Fortunately our driver was great! He spoke not a word of english (par for the course in much of Bolivia), but that didn’t matter a jot. He drove well and he cooked well (lunch was on the road, and he did a good job of putting everything together) and he appeared sober at all times. Anyone who partakes in this trip will likely hear of (or even experience) horror stories of drivers for these companies; Bolivia is notorious for appalling driving and drunkeness behind the wheel. Incredibly, in 2010, after the Bolivian government passed legislation stating that drunk drivers would have their licenses revoked after a first offence, public transport operators went on a mass strike in defence of driving while drinking! You couldn’t make it up. I have since encountered a person whose driver on his tour was completely drunk, and the passengers forced him to get out of the driving seat while one of them drove in his stead. But wait, it gets worse. During the night, he (or possibly another driver – I forget the details) got drunk (obviously) and went in to a room where several girls were sleeping and went through bags and generally behaved like an ass. And then got in to a jeep to drive around in circles. But wait. It gets even worse. During the following day, the aforementioned jeep, because of the nocturnal driving, ran out of fuel in the middle of the salt flats while way off the course of the normal track. It took hours before another tour vehicle came by to help them out. Astonishing stuff. If you find yourself in the area, you should absolutely do the tour, but choose your company carefully. Tripadvisor is your friend. Use it, and listen to others’ experiences. Don’t just go with whomever your hostel goes with – remember that they get a cut of your money. Shop around carefully.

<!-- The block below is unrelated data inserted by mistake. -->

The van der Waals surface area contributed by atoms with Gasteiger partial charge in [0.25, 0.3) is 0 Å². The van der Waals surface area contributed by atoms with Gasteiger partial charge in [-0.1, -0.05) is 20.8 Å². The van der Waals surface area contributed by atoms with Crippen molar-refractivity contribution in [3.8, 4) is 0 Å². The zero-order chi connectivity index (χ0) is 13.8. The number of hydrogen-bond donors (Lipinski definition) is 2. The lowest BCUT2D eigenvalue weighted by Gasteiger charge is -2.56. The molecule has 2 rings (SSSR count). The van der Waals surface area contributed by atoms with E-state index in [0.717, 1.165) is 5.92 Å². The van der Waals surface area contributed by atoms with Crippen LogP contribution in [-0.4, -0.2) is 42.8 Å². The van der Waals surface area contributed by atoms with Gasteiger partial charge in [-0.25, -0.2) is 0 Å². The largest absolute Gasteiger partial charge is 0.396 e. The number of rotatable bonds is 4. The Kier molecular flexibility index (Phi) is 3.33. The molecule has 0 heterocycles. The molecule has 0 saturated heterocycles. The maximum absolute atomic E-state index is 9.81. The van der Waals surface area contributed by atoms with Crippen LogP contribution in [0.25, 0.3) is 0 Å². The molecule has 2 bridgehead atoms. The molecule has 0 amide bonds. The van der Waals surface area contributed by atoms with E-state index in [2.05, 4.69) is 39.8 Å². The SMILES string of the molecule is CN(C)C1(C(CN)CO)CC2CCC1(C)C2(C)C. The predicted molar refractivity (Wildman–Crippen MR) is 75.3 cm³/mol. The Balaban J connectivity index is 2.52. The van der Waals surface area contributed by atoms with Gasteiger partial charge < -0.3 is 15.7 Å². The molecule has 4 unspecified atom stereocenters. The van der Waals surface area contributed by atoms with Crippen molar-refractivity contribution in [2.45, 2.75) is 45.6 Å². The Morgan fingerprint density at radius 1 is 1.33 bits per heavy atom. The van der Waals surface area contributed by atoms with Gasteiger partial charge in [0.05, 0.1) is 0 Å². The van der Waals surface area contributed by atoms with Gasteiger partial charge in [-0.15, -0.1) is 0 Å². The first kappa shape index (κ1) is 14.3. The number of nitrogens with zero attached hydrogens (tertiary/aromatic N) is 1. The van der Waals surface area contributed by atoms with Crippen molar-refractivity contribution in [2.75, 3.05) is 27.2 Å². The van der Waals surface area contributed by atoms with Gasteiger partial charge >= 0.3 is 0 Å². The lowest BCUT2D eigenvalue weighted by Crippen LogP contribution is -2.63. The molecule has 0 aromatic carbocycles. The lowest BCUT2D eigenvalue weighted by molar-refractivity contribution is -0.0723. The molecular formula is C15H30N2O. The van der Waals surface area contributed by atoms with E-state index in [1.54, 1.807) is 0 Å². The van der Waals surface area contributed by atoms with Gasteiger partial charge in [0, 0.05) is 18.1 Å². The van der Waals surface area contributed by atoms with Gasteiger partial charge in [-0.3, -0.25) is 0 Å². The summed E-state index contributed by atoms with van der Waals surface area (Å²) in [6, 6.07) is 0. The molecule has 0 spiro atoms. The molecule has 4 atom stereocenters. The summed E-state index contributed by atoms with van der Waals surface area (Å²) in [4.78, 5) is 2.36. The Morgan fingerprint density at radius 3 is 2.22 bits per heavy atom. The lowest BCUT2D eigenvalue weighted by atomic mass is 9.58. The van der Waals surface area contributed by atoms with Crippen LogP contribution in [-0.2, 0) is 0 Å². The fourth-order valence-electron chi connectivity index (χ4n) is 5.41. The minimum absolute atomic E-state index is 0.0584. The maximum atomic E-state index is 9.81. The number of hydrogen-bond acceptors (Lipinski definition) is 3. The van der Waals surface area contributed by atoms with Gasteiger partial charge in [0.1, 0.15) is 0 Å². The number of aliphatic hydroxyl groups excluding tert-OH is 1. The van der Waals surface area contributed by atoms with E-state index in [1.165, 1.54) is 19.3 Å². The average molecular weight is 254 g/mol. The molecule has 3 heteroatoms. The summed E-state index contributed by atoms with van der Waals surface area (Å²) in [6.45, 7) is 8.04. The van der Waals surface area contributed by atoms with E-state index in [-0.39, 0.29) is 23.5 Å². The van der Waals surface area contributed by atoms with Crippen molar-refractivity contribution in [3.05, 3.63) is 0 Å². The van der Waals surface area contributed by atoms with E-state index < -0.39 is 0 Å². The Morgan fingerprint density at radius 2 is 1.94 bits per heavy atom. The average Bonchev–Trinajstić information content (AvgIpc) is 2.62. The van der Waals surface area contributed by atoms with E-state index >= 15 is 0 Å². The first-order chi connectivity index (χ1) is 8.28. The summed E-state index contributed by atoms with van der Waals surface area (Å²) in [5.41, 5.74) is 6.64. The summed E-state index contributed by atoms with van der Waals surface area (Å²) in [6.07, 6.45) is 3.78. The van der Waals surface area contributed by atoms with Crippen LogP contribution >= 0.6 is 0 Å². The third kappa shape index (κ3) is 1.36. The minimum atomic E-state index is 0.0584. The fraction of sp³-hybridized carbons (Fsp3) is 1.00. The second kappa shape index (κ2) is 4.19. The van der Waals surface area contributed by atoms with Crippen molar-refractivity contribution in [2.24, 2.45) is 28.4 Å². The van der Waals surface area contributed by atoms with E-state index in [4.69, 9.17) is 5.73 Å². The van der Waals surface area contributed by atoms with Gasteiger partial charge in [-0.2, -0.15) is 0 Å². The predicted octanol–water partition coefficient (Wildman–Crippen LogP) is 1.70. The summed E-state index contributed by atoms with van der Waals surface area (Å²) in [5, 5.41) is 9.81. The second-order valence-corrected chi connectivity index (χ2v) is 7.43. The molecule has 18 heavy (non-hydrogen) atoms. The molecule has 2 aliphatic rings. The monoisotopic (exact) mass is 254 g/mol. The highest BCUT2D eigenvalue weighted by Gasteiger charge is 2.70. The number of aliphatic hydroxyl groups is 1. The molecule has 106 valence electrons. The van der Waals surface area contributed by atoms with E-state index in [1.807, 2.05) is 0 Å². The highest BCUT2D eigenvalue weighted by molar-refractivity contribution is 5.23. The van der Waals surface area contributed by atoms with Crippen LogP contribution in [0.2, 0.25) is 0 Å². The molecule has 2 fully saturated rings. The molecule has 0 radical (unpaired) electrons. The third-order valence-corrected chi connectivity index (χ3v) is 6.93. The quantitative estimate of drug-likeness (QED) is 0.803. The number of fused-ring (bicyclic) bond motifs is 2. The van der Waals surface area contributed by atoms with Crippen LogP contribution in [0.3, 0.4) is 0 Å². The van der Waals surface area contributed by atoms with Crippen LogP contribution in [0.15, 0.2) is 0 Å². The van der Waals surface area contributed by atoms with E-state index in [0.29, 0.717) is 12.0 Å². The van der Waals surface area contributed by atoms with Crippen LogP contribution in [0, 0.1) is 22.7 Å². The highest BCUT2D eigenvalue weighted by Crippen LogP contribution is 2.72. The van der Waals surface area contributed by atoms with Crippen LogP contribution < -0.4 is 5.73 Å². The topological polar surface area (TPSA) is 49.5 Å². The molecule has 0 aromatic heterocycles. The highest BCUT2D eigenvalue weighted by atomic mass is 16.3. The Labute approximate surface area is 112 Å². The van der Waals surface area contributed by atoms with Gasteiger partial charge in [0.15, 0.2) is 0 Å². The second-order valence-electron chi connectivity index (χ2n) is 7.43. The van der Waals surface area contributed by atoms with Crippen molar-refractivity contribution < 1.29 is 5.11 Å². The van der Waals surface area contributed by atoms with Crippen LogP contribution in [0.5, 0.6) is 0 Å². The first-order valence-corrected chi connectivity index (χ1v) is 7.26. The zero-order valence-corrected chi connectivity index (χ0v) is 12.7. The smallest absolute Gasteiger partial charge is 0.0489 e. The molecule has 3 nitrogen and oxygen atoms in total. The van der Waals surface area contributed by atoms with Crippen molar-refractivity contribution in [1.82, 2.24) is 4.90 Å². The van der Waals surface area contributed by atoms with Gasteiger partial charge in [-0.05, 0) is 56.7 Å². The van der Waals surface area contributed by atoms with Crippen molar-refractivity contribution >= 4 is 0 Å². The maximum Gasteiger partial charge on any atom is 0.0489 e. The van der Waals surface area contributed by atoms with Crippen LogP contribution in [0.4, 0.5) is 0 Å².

What surprised me most about the tour is just how beautiful the area up to the salar also is. The Eduardo Avaroa Andean Fauna National Reserve is a vast natural reserve in the south west of Bolivia that is home to boundless desert, towering volcanoes, geysers and cauldrons of boiling mud, countless lakes and the most visible inhabitants, Flamingoes.
While they are not as numerous as other places on earth where they gather, it is still a wonder that they exist here at all. These lakes are very high and remote, and when the sun goes down it gets seriously cold. During our time in the area, the temperature fell to nearly minus 15 at night and yet these guys seem perfectly fine here.
They certainly do far better than most of the gringo tourists that visit them. As stated, the region is high – the whole park is part of the altiplano (meaning “High Plains”) which generally sits above 4,200 metres (13,800 feet) and often rises to above 5,000 metres. This means a shortness of breath for everyone, and for those unfortunate few, full altitude sickness as well. A short walk can easily leave you winded, especially when you are going up even the simplest of inclines. One member of our group was up all night vomiting due to the altitude sickness, and you won’t want to eat or drink if you have it. Stay at altitude without it getting better? You die. It’s serious business. Locals drink coca tea to stave off the effects – I luckily never suffered, so I can’t say it works or not, but it tastes nice! Chewing the leaves is less pleasant. The height also affects your sleep. Without acclimatisation you breathe at a normal pace when you sleep, but this is simply not enough for your body, so you wake up gasping for breath, often several times a night. Teaching yourself to breathe more than normal is a tough assignment.
After two days driving through this beautiful, bleak wilderness, we arrived at our final stop off, the salt flats themselves. It’s difficult to describe how huge this place is, so I shall allow pictures to do it for me.